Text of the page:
Top 5 Things to Check Before Entering Therapy (and you will save money too!)

As a psychologist, I see families and teens in various situations.  They often approach therapy while in different crises, facing a variety of stressors.  The type of stressor and the crisis are individual to that family and each family is different.  However, over the years I have realized that there are several aspects of life that should be evaluated before entering therapy.  Often, people enter therapy without addressing these areas of life.  I’ve found that if families can address these areas prior to seeking treatment, they can short circuit some problems that might arise.  Additionally, if these areas are addressed before entering treatment, the treatment can work quickly and more efficiently.

Keep in mind, many people might enter therapy because they are having a problem in one of these areas.  That too is important to know because the treatment can be focused on that area and the specific problems they are facing.

1.   Diet

Eating well with an eye toward proper nutrition is an area of life that causes many problems for many people.  In fact, I would suspect that all of us have difficulty in this area to some degree.  We feel like we are not eating a balanced diet or what we should at any given moment.  However, sometimes the diet problems are deeper than that.  Here are some simple questions to ask yourself before entering treatment about diet, or the diet of your family members:

  • Am I (or my child) eating enough?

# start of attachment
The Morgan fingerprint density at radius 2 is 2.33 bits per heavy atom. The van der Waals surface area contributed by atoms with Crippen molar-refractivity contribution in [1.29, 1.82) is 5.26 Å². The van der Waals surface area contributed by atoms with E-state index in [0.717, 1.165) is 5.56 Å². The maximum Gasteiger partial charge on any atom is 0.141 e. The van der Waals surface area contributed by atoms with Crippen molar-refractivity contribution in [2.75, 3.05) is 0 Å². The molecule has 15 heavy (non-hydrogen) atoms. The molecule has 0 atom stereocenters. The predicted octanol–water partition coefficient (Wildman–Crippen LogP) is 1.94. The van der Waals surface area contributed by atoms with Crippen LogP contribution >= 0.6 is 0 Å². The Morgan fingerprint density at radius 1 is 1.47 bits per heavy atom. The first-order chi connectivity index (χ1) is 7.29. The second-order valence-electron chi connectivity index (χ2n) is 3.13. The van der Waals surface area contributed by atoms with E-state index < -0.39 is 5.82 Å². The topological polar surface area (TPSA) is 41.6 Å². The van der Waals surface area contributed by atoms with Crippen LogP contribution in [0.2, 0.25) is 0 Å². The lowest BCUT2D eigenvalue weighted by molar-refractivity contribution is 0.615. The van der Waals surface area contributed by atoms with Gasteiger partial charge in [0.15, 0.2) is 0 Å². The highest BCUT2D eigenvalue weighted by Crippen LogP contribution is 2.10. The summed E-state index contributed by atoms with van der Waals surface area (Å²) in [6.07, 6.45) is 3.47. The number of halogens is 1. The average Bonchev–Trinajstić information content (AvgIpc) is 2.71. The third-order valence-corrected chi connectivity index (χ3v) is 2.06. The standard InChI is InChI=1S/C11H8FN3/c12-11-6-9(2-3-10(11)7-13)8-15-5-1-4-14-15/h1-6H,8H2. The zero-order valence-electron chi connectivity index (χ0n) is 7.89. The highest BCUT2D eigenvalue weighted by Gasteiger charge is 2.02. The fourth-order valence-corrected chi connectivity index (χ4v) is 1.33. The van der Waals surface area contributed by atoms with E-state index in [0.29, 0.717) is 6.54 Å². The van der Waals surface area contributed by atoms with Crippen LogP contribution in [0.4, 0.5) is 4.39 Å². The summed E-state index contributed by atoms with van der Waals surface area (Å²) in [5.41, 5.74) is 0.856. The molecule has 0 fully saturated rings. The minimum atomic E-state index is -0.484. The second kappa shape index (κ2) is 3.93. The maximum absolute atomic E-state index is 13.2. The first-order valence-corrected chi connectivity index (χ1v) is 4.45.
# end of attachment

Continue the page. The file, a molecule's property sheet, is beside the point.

• Am I (or my child) choosing healthy and nutritious food?  Without healthy food, our brains do not work well and that is very simply, the bottom line.  You must eat well to be well physically and psychologically.  You must eat balanced meals, enough calories and healthy ingredients.  Many people begin to show the symptoms of anxiety or depression simply because they are not getting the nutrients their bodies and brains need..  They skip meals, forget to eat or simply not make high, nutrient food a priority.

2. Sleep

Sleep problems are rampant in our culture.  The speed of life we live and the number of activities we put into our schedule make sleeping a low priority sometimes.  We have all heard the quote "I'll sleep when I'm dead."  Well, if you don't sleep, you might be.  Sleep problems have been linked to diabetes, heart disease and many mental health concerns including depression, anxiety, OCD and other disorders.  Bottom line, sleep is critical for your mental health and is a restorative process for your brain.  Here are several areas of sleep to assess and consider addressing before entering therapy:

  •   Do I wake up tired?  Waking up unrested is a symptom of sleep problems.  One often overlooked disorder is sleep apnea or hypopnea but there are many others.  Both of these disorders occur as either snoring or lack of deep breathing at night, due to nasal problems, weight, or just your throat physiology.  As a result, our brain stem arouses an alarm, wakes us slightly to shift positions (which we may not really remember) because we are not breathing adequately.  We then fall back asleep, but are not aware of being awakened. As a result, our sleep is not restorative.  These are very treatable disorders that can contribute to many long term difficulties including, diabetes, heart disease, sudden death and other problems.  It can truly be a significant health risk.  If you snore, you might have a sleep disorder.  This is critical to evaluate at a good sleep clinic.